Hey there, stranger. Welcome to the first instalment in what I hope to be a weekly column, Bloody Forehead. This regular will essentially form a creative diary of sorts, chronicling my thoughts, ideas and fist-shaking rants as I get ready to self-publish, promote and develop my debut novel Welcome to the Fold and webcomic project The Scribe, and any other matters of the quill that happen to drift into my flittering consciousness.
Future generations will study this column to attempt to ascertain just what spark of genius inspired me to write that successful series of novels that I’ve yet to come up with the idea for. Or some shit like that. The name of this column? A reference to a classic line from the late, great Douglas Adams: “Writing is easy. You only need to stare at a piece of blank paper until your forehead bleeds.”
Which, I guess, provides as good a transition as any for my first entry in this here web log. You see, I have a severe problem, a personal issue which has seen me struggle with unemployment for many years, made me hell to be in a relationship with, and ensured that my life never gathers momentum in any significant way.
Yup, I’m a serial procrastinator.
As of writing, I’ve several unfinished novels under my belt, a dozen unfinished paintings, several dozen more rough drafts of short stories, a few comic books that were abandoned just a few pages in, around 20-30 scripts that I’ll probably never return to, possibly over 50 unfinished articles/features… you get the idea. Over years I’ve also thrown away numerous half-built models and sculptures, designed characters that I’ll probably never get round to writing or illustrating again, developed websites that will never see the light of day and… I’ll just stop there.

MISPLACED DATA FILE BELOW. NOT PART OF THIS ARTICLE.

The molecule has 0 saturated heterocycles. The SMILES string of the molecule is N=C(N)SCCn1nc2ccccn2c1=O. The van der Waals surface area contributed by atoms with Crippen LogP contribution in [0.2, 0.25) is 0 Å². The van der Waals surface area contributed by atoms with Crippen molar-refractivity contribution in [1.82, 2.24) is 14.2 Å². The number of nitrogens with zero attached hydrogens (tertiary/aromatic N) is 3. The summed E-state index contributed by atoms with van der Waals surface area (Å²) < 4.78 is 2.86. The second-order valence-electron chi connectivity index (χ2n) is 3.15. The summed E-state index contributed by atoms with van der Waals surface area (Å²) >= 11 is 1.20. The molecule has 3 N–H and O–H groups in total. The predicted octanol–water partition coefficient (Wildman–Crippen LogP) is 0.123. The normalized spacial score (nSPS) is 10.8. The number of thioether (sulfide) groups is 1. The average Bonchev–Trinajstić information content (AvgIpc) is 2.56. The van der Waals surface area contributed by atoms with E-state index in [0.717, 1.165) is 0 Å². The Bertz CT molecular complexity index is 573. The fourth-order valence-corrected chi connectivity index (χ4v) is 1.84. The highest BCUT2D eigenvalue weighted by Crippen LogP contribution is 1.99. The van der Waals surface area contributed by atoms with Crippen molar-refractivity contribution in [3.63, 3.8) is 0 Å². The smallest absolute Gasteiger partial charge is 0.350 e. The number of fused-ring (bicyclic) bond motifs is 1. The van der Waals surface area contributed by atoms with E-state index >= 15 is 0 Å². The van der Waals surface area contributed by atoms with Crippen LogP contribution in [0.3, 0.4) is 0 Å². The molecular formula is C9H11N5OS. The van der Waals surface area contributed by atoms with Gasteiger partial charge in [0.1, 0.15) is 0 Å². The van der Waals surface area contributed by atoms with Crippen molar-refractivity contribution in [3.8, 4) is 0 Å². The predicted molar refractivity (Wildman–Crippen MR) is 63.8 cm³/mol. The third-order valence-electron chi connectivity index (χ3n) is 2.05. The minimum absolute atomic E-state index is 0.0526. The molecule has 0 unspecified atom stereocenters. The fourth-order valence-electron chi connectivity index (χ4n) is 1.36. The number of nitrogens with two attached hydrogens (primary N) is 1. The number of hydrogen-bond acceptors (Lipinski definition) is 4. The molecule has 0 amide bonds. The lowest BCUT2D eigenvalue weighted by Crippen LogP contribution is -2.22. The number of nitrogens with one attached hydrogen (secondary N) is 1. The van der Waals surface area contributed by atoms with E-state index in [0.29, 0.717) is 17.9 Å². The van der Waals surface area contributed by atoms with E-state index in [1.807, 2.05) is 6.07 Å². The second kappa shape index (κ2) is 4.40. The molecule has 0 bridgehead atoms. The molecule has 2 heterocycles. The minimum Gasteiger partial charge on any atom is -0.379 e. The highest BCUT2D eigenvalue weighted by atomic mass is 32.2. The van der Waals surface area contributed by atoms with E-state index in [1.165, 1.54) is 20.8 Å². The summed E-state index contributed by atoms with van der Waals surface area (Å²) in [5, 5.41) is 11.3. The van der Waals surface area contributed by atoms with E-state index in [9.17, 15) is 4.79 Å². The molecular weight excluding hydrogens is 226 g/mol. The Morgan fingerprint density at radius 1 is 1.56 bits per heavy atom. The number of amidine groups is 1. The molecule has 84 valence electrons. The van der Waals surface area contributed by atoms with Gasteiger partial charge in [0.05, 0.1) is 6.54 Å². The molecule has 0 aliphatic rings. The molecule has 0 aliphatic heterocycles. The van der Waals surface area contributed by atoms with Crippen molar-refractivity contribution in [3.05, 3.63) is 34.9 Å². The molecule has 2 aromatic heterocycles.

Writing this admission of guilt should be the first step towards rehabilitation, but I doubt that. It’s easy to say “there is no ideal time to start writing, just get on with it.” Not so easy to put such sentiments into practice.
Last month I attended a masterclass at Southend’s Horror-on-Sea Film Festival, held by low-budget horror movie maker Pat Higgins, whose contribuitons include the likes of Hellbride, TrashHouse, KillerKiller and Strippers vs Werewolves. I don’t think much more needs to be said about Pat’s filmography beyond those wonderfully trashy titles, and I’ll be honest and state that I am by no means a fan of the sort of gory straight-to-DVD (or, as is increasingly becoming the case, straight-to-digital) genre fare that he produces.
But, as this unpretentious and likable (as the people behind the most gruesome films and books usually are) filmmaker chatted away, he revealed not only an unrelenting passion for what he did, but a good sense of self-promotion in the digital age and a realistic, humble perceptive on the sort of movies he made. Pat wrote/directed/produced the sort of films he enjoyed making; nothing more, and certainly nothing less. Movies made on a shoestring budget, in which no actor could expect to leave the set without being covered head to toe in red syrup.
I left Higgins’ masterclass feeling like I’d undergone a minor epiphany, only for this sensation to subside the moment I’d settled down at my keyboard and accepted the fact that I’d never level of professionalism in my storytelling. Unlike Pat Higgins, who appeared to be under no illusion that his films were marketed to a very particular (but enthusiastic) genre audience, I seem to be stuck in “magnum opus” mode, forever toiling away on an epic masterpiece which will never be half as good as my ever-elevating standards expect it to be.